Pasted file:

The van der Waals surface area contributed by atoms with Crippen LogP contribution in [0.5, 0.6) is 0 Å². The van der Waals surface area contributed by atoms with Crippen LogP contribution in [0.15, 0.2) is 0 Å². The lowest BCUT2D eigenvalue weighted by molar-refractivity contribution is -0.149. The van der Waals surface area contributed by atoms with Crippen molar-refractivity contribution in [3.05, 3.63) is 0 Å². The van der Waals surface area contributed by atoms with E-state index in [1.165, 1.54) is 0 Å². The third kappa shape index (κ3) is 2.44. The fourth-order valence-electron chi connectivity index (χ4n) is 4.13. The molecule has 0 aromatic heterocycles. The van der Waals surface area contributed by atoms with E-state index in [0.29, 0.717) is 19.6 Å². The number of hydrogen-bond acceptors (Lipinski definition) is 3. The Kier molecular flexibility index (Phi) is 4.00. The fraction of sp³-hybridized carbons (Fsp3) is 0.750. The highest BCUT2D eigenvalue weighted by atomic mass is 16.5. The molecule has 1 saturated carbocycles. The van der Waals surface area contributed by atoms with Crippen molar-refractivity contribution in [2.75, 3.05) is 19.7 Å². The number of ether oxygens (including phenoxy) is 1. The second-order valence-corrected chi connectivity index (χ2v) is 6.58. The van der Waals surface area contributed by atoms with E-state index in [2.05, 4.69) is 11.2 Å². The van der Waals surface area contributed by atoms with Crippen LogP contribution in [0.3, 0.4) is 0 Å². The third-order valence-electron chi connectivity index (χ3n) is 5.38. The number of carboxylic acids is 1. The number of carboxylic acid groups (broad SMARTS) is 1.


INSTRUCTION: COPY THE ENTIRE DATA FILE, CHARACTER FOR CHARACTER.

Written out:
The van der Waals surface area contributed by atoms with Crippen LogP contribution in [0.5, 0.6) is 0 Å². The van der Waals surface area contributed by atoms with Crippen LogP contribution in [0.15, 0.2) is 0 Å². The lowest BCUT2D eigenvalue weighted by molar-refractivity contribution is -0.149. The van der Waals surface area contributed by atoms with Crippen molar-refractivity contribution in [3.05, 3.63) is 0 Å². The van der Waals surface area contributed by atoms with E-state index in [1.165, 1.54) is 0 Å². The third kappa shape index (κ3) is 2.44. The fourth-order valence-electron chi connectivity index (χ4n) is 4.13. The molecule has 0 aromatic heterocycles. The van der Waals surface area contributed by atoms with E-state index in [0.29, 0.717) is 19.6 Å². The number of hydrogen-bond acceptors (Lipinski definition) is 3. The Kier molecular flexibility index (Phi) is 4.00. The fraction of sp³-hybridized carbons (Fsp3) is 0.750. The highest BCUT2D eigenvalue weighted by atomic mass is 16.5. The molecule has 1 saturated carbocycles. The van der Waals surface area contributed by atoms with Crippen molar-refractivity contribution in [2.75, 3.05) is 19.7 Å². The number of ether oxygens (including phenoxy) is 1. The second-order valence-corrected chi connectivity index (χ2v) is 6.58. The van der Waals surface area contributed by atoms with E-state index in [2.05, 4.69) is 11.2 Å². The van der Waals surface area contributed by atoms with Crippen LogP contribution in [0.3, 0.4) is 0 Å². The third-order valence-electron chi connectivity index (χ3n) is 5.38. The number of carboxylic acids is 1. The number of carboxylic acid groups (broad SMARTS) is 1.